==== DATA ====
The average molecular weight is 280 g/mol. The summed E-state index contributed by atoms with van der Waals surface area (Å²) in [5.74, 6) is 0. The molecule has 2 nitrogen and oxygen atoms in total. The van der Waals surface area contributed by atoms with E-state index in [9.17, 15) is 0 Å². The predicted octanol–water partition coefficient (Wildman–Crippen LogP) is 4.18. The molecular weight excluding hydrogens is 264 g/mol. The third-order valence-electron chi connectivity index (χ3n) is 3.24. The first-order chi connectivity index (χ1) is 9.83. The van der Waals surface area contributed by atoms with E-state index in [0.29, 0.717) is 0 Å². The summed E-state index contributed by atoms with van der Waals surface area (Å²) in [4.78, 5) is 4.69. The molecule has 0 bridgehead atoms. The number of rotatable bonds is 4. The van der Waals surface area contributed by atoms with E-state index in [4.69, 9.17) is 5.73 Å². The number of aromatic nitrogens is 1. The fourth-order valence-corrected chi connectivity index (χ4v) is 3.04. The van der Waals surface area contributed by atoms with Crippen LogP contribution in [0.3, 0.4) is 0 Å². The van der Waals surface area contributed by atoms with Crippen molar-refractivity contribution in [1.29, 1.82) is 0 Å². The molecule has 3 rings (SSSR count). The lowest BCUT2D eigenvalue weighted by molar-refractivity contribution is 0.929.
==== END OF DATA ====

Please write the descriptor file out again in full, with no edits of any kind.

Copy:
The average molecular weight is 280 g/mol. The summed E-state index contributed by atoms with van der Waals surface area (Å²) in [5.74, 6) is 0. The molecule has 2 nitrogen and oxygen atoms in total. The van der Waals surface area contributed by atoms with E-state index in [9.17, 15) is 0 Å². The predicted octanol–water partition coefficient (Wildman–Crippen LogP) is 4.18. The molecular weight excluding hydrogens is 264 g/mol. The third-order valence-electron chi connectivity index (χ3n) is 3.24. The first-order chi connectivity index (χ1) is 9.83. The van der Waals surface area contributed by atoms with E-state index in [0.29, 0.717) is 0 Å². The summed E-state index contributed by atoms with van der Waals surface area (Å²) in [4.78, 5) is 4.69. The molecule has 0 bridgehead atoms. The number of rotatable bonds is 4. The van der Waals surface area contributed by atoms with E-state index in [4.69, 9.17) is 5.73 Å². The number of aromatic nitrogens is 1. The fourth-order valence-corrected chi connectivity index (χ4v) is 3.04. The van der Waals surface area contributed by atoms with Crippen LogP contribution in [0.3, 0.4) is 0 Å². The van der Waals surface area contributed by atoms with Crippen molar-refractivity contribution in [1.29, 1.82) is 0 Å². The molecule has 3 rings (SSSR count). The lowest BCUT2D eigenvalue weighted by molar-refractivity contribution is 0.929.